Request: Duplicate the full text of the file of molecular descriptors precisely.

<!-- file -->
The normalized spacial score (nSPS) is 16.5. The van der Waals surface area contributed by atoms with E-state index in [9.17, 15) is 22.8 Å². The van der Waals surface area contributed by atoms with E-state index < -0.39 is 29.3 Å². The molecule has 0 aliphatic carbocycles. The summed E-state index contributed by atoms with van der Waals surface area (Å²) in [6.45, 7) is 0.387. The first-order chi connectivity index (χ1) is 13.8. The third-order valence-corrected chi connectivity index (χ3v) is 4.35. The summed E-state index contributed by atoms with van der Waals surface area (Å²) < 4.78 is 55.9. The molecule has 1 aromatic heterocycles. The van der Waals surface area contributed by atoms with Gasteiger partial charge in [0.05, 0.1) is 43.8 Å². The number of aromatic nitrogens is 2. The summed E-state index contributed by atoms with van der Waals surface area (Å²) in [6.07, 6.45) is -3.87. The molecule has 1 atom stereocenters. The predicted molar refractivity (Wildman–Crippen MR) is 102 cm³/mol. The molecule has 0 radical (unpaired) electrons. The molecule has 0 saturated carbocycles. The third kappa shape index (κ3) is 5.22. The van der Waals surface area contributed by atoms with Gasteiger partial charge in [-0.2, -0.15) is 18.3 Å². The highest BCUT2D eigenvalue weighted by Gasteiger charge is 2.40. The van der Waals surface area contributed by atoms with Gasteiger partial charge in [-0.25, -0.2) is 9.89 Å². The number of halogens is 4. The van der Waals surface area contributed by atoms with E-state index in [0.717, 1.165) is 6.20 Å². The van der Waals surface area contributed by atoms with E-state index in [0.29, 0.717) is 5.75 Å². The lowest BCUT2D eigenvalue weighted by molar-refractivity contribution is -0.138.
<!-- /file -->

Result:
The normalized spacial score (nSPS) is 16.5. The van der Waals surface area contributed by atoms with E-state index in [9.17, 15) is 22.8 Å². The van der Waals surface area contributed by atoms with E-state index < -0.39 is 29.3 Å². The molecule has 0 aliphatic carbocycles. The summed E-state index contributed by atoms with van der Waals surface area (Å²) in [6.45, 7) is 0.387. The first-order chi connectivity index (χ1) is 13.8. The third-order valence-corrected chi connectivity index (χ3v) is 4.35. The summed E-state index contributed by atoms with van der Waals surface area (Å²) < 4.78 is 55.9. The molecule has 1 aromatic heterocycles. The van der Waals surface area contributed by atoms with Gasteiger partial charge in [0.05, 0.1) is 43.8 Å². The number of aromatic nitrogens is 2. The summed E-state index contributed by atoms with van der Waals surface area (Å²) in [6.07, 6.45) is -3.87. The molecule has 1 atom stereocenters. The predicted molar refractivity (Wildman–Crippen MR) is 102 cm³/mol. The molecule has 0 radical (unpaired) electrons. The molecule has 0 saturated carbocycles. The third kappa shape index (κ3) is 5.22. The van der Waals surface area contributed by atoms with Gasteiger partial charge in [-0.2, -0.15) is 18.3 Å². The highest BCUT2D eigenvalue weighted by Gasteiger charge is 2.40. The van der Waals surface area contributed by atoms with Gasteiger partial charge in [-0.25, -0.2) is 9.89 Å². The number of halogens is 4. The van der Waals surface area contributed by atoms with E-state index in [0.717, 1.165) is 6.20 Å². The van der Waals surface area contributed by atoms with E-state index in [0.29, 0.717) is 5.75 Å². The lowest BCUT2D eigenvalue weighted by molar-refractivity contribution is -0.138.